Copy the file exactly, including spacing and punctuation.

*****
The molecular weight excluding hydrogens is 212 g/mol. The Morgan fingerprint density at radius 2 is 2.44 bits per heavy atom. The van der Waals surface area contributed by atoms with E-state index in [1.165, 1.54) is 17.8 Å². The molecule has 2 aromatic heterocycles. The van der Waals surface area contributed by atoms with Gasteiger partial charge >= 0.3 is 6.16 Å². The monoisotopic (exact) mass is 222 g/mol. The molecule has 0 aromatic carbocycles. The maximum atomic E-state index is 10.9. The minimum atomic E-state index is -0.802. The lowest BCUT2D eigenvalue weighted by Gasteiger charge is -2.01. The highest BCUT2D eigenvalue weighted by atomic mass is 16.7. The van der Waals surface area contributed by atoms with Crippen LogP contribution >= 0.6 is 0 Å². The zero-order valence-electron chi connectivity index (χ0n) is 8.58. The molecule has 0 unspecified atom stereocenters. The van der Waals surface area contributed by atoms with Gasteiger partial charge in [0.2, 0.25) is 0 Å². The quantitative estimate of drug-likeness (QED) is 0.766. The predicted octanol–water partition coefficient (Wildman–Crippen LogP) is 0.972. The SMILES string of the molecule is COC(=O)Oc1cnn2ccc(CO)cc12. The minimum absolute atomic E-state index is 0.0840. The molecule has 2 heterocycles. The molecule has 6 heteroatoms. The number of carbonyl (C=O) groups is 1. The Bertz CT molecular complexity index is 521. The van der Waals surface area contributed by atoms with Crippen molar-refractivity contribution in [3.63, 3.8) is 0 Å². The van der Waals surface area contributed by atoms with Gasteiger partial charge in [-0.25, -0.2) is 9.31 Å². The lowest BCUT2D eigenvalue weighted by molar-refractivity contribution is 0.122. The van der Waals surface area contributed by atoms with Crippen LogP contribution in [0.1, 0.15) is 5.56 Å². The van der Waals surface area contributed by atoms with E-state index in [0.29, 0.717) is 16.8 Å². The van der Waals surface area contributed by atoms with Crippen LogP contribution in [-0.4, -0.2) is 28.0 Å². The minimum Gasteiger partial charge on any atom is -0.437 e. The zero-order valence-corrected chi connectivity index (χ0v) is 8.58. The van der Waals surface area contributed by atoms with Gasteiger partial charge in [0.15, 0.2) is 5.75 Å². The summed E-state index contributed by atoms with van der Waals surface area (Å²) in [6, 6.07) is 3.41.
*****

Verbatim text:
The molecular weight excluding hydrogens is 212 g/mol. The Morgan fingerprint density at radius 2 is 2.44 bits per heavy atom. The van der Waals surface area contributed by atoms with E-state index in [1.165, 1.54) is 17.8 Å². The molecule has 2 aromatic heterocycles. The van der Waals surface area contributed by atoms with Gasteiger partial charge >= 0.3 is 6.16 Å². The monoisotopic (exact) mass is 222 g/mol. The molecule has 0 aromatic carbocycles. The maximum atomic E-state index is 10.9. The minimum atomic E-state index is -0.802. The lowest BCUT2D eigenvalue weighted by Gasteiger charge is -2.01. The highest BCUT2D eigenvalue weighted by atomic mass is 16.7. The van der Waals surface area contributed by atoms with Crippen LogP contribution >= 0.6 is 0 Å². The zero-order valence-electron chi connectivity index (χ0n) is 8.58. The molecule has 0 unspecified atom stereocenters. The van der Waals surface area contributed by atoms with Gasteiger partial charge in [0.2, 0.25) is 0 Å². The quantitative estimate of drug-likeness (QED) is 0.766. The predicted octanol–water partition coefficient (Wildman–Crippen LogP) is 0.972. The SMILES string of the molecule is COC(=O)Oc1cnn2ccc(CO)cc12. The minimum absolute atomic E-state index is 0.0840. The molecule has 2 heterocycles. The molecule has 6 heteroatoms. The number of carbonyl (C=O) groups is 1. The Bertz CT molecular complexity index is 521. The van der Waals surface area contributed by atoms with Crippen molar-refractivity contribution in [3.63, 3.8) is 0 Å². The van der Waals surface area contributed by atoms with Gasteiger partial charge in [-0.25, -0.2) is 9.31 Å². The lowest BCUT2D eigenvalue weighted by molar-refractivity contribution is 0.122. The van der Waals surface area contributed by atoms with Crippen LogP contribution in [0.1, 0.15) is 5.56 Å². The van der Waals surface area contributed by atoms with E-state index in [0.29, 0.717) is 16.8 Å². The van der Waals surface area contributed by atoms with Crippen LogP contribution in [-0.4, -0.2) is 28.0 Å². The minimum Gasteiger partial charge on any atom is -0.437 e. The zero-order valence-corrected chi connectivity index (χ0v) is 8.58. The van der Waals surface area contributed by atoms with Gasteiger partial charge in [0.15, 0.2) is 5.75 Å². The summed E-state index contributed by atoms with van der Waals surface area (Å²) in [6, 6.07) is 3.41.